The Genesis sedan is Hyundai's ambitious attempt to compete against luxury brands like BMW, Mercedes-Benz and Lexus. For those who can do without a premium badge, the Genesis offers an excellent value thanks to a refined rear-wheel-drive platform, a cosseting cabin and a choice of potent V6 and V8 powerplants.
Hyundai recently updated the Genesis with a new 429-horsepower 5.0-liter V8 along with several minor styling tweaks. Highlights include a more aggressive grille and front fascia along with new LED-accented headlamps. Overall, the sedan continues to have an understated but upscale appearance.
Upscale is also an appropriate adjective for the interior, which features a high-rent leather-wrapped dash along with an airy and spacious feel. Rear-seat space splits the difference between the midsize and large sedans of rival automakers.
The standard Genesis sedan is powered by a direct-injected 3.8-liter V6 that produces 333 horsepower and 291 lb-ft of torque. Those seeking more motor can spring for the Genesis R-Spec, which uses a 5.0-liter "Tau" V8 that serves up 429 ponies and 376 lb-ft of torque.
The previously available 4.6-liter V8 has been dropped from the options list.
Both mills are paired with an efficient eight-speed automatic transmission. Fuel economy is rated at 18/28 mpg city/highway with the 3.8-liter and 16/25 with the V8. Unlike some competitors, the Genesis does not offer all-wheel-drive.
Hyundai recently gave the Genesis a few chassis updates, including a larger rear sway bar and upsized brakes. The changes help the big four-door to be a more confident and controlled performer, although it's still tuned to prioritize a cushy ride over sports-sedan handling.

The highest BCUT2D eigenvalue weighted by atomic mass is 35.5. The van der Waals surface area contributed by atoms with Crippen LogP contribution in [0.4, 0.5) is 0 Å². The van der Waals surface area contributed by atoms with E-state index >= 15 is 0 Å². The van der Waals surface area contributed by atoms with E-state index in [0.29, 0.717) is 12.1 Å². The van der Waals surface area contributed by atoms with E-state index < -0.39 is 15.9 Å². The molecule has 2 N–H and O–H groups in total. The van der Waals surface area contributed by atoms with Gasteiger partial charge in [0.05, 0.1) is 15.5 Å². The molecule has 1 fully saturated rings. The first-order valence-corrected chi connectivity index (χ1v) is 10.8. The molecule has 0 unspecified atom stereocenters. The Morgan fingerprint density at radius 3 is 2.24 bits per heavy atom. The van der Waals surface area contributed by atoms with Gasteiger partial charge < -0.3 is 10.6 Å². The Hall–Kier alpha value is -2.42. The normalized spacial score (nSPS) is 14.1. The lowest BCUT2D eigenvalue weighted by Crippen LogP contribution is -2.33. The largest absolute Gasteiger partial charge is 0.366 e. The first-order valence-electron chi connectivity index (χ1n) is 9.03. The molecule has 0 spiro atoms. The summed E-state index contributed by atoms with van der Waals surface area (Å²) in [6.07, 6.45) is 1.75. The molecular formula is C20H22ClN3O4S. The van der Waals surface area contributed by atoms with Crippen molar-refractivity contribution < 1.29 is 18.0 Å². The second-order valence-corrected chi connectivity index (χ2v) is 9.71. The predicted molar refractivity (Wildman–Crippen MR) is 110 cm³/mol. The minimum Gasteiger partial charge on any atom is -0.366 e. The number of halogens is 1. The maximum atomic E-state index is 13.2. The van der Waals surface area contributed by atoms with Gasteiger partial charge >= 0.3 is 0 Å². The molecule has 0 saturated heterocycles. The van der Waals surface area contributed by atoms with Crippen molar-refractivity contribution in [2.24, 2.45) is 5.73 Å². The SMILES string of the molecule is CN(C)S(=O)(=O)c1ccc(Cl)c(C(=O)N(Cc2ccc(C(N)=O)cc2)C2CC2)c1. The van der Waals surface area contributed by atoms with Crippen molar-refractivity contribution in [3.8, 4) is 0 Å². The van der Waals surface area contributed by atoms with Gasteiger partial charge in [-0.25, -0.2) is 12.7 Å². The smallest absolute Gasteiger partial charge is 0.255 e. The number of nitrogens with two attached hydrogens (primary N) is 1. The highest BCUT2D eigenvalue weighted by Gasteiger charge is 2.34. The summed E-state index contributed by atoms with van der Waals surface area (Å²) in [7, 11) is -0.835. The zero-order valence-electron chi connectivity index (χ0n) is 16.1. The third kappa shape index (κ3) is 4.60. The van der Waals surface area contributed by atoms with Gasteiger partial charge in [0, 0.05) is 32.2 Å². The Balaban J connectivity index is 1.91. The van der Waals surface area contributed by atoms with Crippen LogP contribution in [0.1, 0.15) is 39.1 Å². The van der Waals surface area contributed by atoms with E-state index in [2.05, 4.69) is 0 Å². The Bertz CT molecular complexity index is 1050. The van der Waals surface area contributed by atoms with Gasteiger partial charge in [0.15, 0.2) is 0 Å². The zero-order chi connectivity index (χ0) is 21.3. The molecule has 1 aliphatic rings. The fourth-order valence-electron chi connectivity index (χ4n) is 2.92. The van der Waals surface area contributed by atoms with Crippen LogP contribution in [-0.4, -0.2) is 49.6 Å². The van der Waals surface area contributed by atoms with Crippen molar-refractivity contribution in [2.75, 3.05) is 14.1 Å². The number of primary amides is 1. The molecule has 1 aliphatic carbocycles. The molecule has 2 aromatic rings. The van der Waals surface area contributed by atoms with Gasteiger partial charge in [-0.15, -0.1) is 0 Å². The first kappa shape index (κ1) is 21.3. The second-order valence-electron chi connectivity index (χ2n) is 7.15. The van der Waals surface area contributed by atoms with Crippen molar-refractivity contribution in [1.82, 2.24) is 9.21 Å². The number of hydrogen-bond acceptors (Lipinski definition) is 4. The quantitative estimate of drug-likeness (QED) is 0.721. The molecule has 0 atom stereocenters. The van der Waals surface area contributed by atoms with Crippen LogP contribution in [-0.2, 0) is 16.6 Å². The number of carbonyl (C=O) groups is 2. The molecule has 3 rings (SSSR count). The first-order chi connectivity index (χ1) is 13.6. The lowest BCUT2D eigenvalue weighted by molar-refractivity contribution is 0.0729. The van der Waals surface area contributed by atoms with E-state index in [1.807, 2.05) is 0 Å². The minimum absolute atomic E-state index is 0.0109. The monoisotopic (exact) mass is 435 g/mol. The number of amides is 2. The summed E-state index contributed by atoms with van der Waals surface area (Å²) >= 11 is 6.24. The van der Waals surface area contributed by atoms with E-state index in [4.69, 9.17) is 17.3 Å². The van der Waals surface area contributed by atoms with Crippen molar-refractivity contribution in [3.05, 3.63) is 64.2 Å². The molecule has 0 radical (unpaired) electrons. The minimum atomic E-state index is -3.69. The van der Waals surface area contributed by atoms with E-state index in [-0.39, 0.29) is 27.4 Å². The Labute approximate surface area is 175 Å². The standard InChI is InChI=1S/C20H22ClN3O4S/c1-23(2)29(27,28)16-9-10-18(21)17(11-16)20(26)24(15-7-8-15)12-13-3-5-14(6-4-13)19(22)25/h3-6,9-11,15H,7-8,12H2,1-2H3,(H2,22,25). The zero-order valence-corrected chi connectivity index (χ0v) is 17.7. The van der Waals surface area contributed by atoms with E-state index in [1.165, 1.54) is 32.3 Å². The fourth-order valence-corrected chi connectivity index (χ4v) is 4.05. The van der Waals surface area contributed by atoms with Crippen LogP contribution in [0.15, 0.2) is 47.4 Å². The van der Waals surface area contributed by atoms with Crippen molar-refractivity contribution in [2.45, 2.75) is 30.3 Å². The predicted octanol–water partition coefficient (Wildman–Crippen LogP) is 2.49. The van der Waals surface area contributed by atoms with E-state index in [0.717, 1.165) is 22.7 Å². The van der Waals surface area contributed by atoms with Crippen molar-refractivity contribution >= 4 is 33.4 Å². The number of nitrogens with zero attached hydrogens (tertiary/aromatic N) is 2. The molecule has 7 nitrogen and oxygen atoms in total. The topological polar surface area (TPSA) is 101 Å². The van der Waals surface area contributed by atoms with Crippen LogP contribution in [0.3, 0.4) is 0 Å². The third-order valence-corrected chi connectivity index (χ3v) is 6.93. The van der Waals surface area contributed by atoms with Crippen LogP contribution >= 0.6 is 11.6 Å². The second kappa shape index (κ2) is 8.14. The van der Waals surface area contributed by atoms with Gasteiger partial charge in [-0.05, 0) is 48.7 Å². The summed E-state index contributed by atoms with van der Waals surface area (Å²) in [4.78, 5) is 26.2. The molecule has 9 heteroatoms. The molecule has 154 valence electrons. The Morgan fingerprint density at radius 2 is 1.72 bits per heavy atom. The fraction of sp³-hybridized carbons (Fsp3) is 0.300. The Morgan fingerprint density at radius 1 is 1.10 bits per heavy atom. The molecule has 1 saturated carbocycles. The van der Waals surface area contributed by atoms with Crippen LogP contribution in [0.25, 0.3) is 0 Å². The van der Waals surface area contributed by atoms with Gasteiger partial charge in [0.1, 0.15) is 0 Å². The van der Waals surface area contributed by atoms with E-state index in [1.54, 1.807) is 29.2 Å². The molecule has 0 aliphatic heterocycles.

The Genesis 3.8 comes standard with leather upholstery, heated front seats, dual-zone automatic climate control, a seven-speaker AM/FM/CD/SiriusXM stereo system with an iPod interface, a proximity key with push-button start, Bluetooth connectivity and 17-inch alloy wheels.
The R-Spec brings unique 19-inch wheels with a premium machined finish, Michelin Pilot Sport PS2 summer performance tires, dark chrome headlamp inserts and performance-minded transmission, suspension and steering calibration settings. Also included is a 528-watt, 17-speaker Lexicon sound system with HD radio, a navigation system with an eight-inch display and NavTraffic, "ultra-premium" leather upholstery, cooled front seats, heated rear seats, a leather-wrapped dash, woodgrain steering-wheel trim and 19-inch alloy wheels.
Of note, Hyundai updated the Genesis' navigation system (optional on the 3.8, standard on the R-Spec) for the latest model year, installing a new eight-inch display screen along with an updated rotating control knob that the automaker says is more intuitive than before.
All Genesis models come standard with an impressive array of airbags - dual front, front side, rear side and full-length side curtain airbags, to be precise. Also included are traction and stability control systems, active front head restraints and brake assist.
The Genesis faces competition at the lower end of the price spectrum from near-premium sedans like the Chrysler 300 and Buick LaCrosse, while it also counts tier one luxury machines like the BMW 5-Series and Mercedes-Benz E-Class as rivals.